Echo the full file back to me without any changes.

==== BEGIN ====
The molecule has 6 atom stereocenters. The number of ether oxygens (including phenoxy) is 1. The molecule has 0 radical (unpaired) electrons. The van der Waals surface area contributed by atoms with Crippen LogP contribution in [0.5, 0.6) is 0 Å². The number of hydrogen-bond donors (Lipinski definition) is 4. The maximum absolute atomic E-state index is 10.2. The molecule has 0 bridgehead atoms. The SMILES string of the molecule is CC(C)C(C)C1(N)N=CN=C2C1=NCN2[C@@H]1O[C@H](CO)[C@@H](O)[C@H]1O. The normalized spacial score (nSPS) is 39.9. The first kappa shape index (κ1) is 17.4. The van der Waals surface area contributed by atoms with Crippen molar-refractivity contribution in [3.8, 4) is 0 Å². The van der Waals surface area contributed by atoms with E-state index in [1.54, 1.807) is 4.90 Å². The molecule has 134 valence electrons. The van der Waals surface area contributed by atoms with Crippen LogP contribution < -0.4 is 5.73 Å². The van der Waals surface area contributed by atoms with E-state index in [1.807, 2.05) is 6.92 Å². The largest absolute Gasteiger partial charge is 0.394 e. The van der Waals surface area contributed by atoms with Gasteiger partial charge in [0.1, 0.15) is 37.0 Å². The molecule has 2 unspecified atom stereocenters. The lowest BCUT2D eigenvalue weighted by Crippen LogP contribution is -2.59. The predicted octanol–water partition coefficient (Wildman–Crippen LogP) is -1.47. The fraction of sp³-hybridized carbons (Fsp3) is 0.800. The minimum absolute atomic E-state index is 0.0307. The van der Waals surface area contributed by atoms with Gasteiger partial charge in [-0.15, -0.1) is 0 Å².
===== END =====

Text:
The molecule has 6 atom stereocenters. The number of ether oxygens (including phenoxy) is 1. The molecule has 0 radical (unpaired) electrons. The van der Waals surface area contributed by atoms with Crippen LogP contribution in [0.5, 0.6) is 0 Å². The number of hydrogen-bond donors (Lipinski definition) is 4. The maximum absolute atomic E-state index is 10.2. The molecule has 0 bridgehead atoms. The SMILES string of the molecule is CC(C)C(C)C1(N)N=CN=C2C1=NCN2[C@@H]1O[C@H](CO)[C@@H](O)[C@H]1O. The normalized spacial score (nSPS) is 39.9. The first kappa shape index (κ1) is 17.4. The van der Waals surface area contributed by atoms with Crippen molar-refractivity contribution in [3.8, 4) is 0 Å². The van der Waals surface area contributed by atoms with E-state index in [1.54, 1.807) is 4.90 Å². The molecule has 134 valence electrons. The van der Waals surface area contributed by atoms with Crippen LogP contribution < -0.4 is 5.73 Å². The van der Waals surface area contributed by atoms with E-state index in [1.807, 2.05) is 6.92 Å². The largest absolute Gasteiger partial charge is 0.394 e. The van der Waals surface area contributed by atoms with Gasteiger partial charge in [0.1, 0.15) is 37.0 Å². The molecule has 2 unspecified atom stereocenters. The lowest BCUT2D eigenvalue weighted by Crippen LogP contribution is -2.59. The predicted octanol–water partition coefficient (Wildman–Crippen LogP) is -1.47. The fraction of sp³-hybridized carbons (Fsp3) is 0.800. The minimum absolute atomic E-state index is 0.0307. The van der Waals surface area contributed by atoms with Gasteiger partial charge in [-0.15, -0.1) is 0 Å².